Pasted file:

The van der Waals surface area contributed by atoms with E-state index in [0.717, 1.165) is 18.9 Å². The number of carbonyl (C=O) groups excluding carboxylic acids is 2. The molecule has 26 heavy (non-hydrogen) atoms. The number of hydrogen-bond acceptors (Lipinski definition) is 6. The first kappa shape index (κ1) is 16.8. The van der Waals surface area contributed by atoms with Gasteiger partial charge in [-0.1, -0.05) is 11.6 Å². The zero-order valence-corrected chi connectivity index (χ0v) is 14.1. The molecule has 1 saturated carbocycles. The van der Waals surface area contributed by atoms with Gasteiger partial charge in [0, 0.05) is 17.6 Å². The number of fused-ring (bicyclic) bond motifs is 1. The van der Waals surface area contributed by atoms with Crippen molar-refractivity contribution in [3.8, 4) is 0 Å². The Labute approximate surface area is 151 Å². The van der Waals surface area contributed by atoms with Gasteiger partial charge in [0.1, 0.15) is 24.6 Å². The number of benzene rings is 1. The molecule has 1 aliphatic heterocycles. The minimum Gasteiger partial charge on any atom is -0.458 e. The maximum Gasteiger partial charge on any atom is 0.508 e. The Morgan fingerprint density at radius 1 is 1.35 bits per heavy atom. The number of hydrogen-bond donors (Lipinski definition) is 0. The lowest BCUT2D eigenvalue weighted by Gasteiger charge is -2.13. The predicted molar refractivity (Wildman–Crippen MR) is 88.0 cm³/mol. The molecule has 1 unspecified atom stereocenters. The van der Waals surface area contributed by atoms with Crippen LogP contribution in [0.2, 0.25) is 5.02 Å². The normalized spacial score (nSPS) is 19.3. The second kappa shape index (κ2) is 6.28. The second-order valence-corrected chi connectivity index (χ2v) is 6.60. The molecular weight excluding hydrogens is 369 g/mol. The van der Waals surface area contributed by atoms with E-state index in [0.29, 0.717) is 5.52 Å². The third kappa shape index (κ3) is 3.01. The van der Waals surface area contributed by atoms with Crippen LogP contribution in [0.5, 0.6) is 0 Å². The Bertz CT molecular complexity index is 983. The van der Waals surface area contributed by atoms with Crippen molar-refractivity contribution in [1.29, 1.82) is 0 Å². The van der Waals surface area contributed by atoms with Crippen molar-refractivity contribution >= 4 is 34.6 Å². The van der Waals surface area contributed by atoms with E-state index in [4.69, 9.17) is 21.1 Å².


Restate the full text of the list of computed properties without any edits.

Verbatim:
The van der Waals surface area contributed by atoms with E-state index in [0.717, 1.165) is 18.9 Å². The number of carbonyl (C=O) groups excluding carboxylic acids is 2. The molecule has 26 heavy (non-hydrogen) atoms. The number of hydrogen-bond acceptors (Lipinski definition) is 6. The first kappa shape index (κ1) is 16.8. The van der Waals surface area contributed by atoms with Gasteiger partial charge in [-0.1, -0.05) is 11.6 Å². The zero-order valence-corrected chi connectivity index (χ0v) is 14.1. The molecule has 1 saturated carbocycles. The van der Waals surface area contributed by atoms with Gasteiger partial charge in [0, 0.05) is 17.6 Å². The number of fused-ring (bicyclic) bond motifs is 1. The van der Waals surface area contributed by atoms with Crippen molar-refractivity contribution in [3.8, 4) is 0 Å². The Labute approximate surface area is 151 Å². The van der Waals surface area contributed by atoms with Gasteiger partial charge in [0.1, 0.15) is 24.6 Å². The number of benzene rings is 1. The molecule has 1 aliphatic heterocycles. The minimum Gasteiger partial charge on any atom is -0.458 e. The maximum Gasteiger partial charge on any atom is 0.508 e. The Morgan fingerprint density at radius 1 is 1.35 bits per heavy atom. The number of hydrogen-bond donors (Lipinski definition) is 0. The lowest BCUT2D eigenvalue weighted by Gasteiger charge is -2.13. The predicted molar refractivity (Wildman–Crippen MR) is 88.0 cm³/mol. The molecule has 1 unspecified atom stereocenters. The van der Waals surface area contributed by atoms with Crippen LogP contribution in [0.2, 0.25) is 5.02 Å². The normalized spacial score (nSPS) is 19.3. The second kappa shape index (κ2) is 6.28. The second-order valence-corrected chi connectivity index (χ2v) is 6.60. The molecular weight excluding hydrogens is 369 g/mol. The van der Waals surface area contributed by atoms with E-state index in [0.29, 0.717) is 5.52 Å². The third kappa shape index (κ3) is 3.01. The van der Waals surface area contributed by atoms with Crippen LogP contribution in [0.5, 0.6) is 0 Å². The Bertz CT molecular complexity index is 983. The van der Waals surface area contributed by atoms with Crippen molar-refractivity contribution in [1.29, 1.82) is 0 Å². The van der Waals surface area contributed by atoms with Crippen molar-refractivity contribution >= 4 is 34.6 Å². The van der Waals surface area contributed by atoms with E-state index in [4.69, 9.17) is 21.1 Å².